Session Name: Biomarkers, Immune Assessment and Clinical Outcomes - II
Date: Sunday, June 6, 2021
Session Time: 4:30pm-5:30pm
Presentation Time: 4:45pm-4:50pm
*Purpose: The Affordable Care Act (ACA) intended to expand Medicaid to cover all adults with income below 138% of federal poverty level. We describe the effect of the ACA on payor status and outcomes of liver transplant candidates.
*Methods: We conducted a retrospective cohort study of liver transplant candidates and assessed changes in payor sources and outcomes in the years before (2007-2010), during (2011-2014), and after (2015-2018) ACA implementation. For waitlist outcomes (death/delisting and transplant), multivariable competing risks models were used to estimate sub-distribution hazard ratios (SHR), with interaction terms used to assess the changing impact of insurance over time. Poisson models were used to estimate incidence rate ratios (IRR) for inactivations within the first year. For transplant outcomes, Cox proportional hazards models were used to estimate the effect of insurance status on death and graft loss over time.
*Results: In our cohort of 121,298 liver waitlisted candidates, the proportion insured by Medicaid increased over time (Table 1). Medicaid patients had higher risk of death or de-listing (SHR 1.31 95%CI 1.26-1.35, p<0.001) and lower risk of receiving transplant (SHR 0.81 95%CI 0.79-0.83, p<0.001) than those privately-insured. After 2014, the likelihood of transplant for Medicaid candidates further decreased (Figure 1). Medicaid-insured patients had a higher rate of inactivation within the first year on the waiting list than the privately insured (IRR 1.20 95%CI 1.19-1.20,p<0.001). Among those receiving liver transplant, Medicaid-insured patients had higher risk of death (HR 1.16 95% CI 1.11-1.21,p<0.001) and graft loss (HR 1.20 95%CI 1.14-1.25, p<0.001); these risks did not significantly change over time.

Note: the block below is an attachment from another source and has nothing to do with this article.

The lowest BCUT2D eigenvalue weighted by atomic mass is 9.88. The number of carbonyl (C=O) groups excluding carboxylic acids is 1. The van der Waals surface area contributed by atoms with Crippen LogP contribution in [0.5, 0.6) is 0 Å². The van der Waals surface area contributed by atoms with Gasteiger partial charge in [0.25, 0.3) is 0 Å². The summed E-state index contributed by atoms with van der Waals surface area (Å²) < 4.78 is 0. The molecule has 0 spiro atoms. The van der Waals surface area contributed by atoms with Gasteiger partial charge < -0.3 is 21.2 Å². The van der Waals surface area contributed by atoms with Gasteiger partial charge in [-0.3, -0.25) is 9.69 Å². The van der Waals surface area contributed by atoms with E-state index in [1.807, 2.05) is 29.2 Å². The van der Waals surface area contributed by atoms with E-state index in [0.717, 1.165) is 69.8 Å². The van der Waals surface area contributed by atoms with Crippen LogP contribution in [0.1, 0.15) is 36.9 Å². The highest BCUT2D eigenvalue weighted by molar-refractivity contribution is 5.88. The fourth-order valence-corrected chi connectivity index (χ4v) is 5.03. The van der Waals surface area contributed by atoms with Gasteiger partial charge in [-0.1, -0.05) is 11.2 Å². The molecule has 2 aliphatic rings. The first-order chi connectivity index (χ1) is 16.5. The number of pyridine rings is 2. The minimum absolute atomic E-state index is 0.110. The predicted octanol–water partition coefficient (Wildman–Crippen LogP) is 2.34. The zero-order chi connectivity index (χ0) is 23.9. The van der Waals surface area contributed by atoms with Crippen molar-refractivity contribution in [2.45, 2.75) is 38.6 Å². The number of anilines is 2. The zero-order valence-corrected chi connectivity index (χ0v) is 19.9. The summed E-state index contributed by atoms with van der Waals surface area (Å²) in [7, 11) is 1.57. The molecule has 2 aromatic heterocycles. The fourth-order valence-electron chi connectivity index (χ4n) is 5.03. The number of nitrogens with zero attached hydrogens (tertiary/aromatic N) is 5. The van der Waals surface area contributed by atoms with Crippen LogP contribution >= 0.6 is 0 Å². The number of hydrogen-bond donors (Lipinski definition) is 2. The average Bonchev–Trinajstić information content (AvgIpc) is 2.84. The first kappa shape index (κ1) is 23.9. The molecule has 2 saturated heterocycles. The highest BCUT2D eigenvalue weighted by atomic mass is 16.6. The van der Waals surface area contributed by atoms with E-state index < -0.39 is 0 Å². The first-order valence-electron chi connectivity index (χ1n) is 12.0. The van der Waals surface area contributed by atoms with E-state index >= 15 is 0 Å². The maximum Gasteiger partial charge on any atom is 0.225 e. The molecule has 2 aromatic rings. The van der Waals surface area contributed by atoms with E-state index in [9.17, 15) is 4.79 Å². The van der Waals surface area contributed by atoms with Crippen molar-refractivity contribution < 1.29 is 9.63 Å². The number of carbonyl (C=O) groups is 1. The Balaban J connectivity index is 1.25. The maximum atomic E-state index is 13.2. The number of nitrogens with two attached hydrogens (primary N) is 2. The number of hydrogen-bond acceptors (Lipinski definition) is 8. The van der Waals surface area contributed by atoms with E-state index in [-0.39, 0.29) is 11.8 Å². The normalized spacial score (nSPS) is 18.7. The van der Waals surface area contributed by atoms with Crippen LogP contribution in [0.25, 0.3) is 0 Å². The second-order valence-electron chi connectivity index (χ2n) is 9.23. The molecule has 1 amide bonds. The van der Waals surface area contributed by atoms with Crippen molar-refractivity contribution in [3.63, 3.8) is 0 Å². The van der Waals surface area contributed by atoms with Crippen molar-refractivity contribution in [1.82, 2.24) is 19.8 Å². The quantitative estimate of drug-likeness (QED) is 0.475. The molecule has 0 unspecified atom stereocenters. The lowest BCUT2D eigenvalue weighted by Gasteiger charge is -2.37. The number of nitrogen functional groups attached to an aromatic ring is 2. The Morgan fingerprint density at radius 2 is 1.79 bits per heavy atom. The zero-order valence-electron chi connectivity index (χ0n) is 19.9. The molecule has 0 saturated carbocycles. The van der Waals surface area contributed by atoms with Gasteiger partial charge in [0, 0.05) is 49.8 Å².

*Conclusions: Medicaid expansion via the ACA is associated with an increase in the number of patients listed for liver transplant, but these patients continue to have inferior waitlist and post-transplant outcomes relative to the privately insured.
|Medicaid||3,625 (17.8%)||4,059 (19.5%)||5,225 (23.5%)||<0.001|
|Medicaid||739 (14.5%)||758 (15.9%)||885 (17.6%)||<0.001|
|Medicaid||1,559 (12.0%)||1,751 (12.6%)||1,598 (10.2%)||<0.001|
Figure 1. Effect of Medicaid vs Private insurance on liver transplant waitlist outcomes, by era.
To cite this abstract in AMA style:Shaw BI, Samoylova ML, Wang V, Jr TRisoli, Peskoe S, Caddell K, McElroy LM. The Effect of the Affordable Care Act on Insurance Status, Waitlist, and Transplant Outcomes in Liver Transplantation [abstract]. Am J Transplant. 2021; 21 (suppl 3). https://atcmeetingabstracts.com/abstract/the-effect-of-the-affordable-care-act-on-insurance-status-waitlist-and-transplant-outcomes-in-liver-transplantation/. Accessed July 30, 2021.
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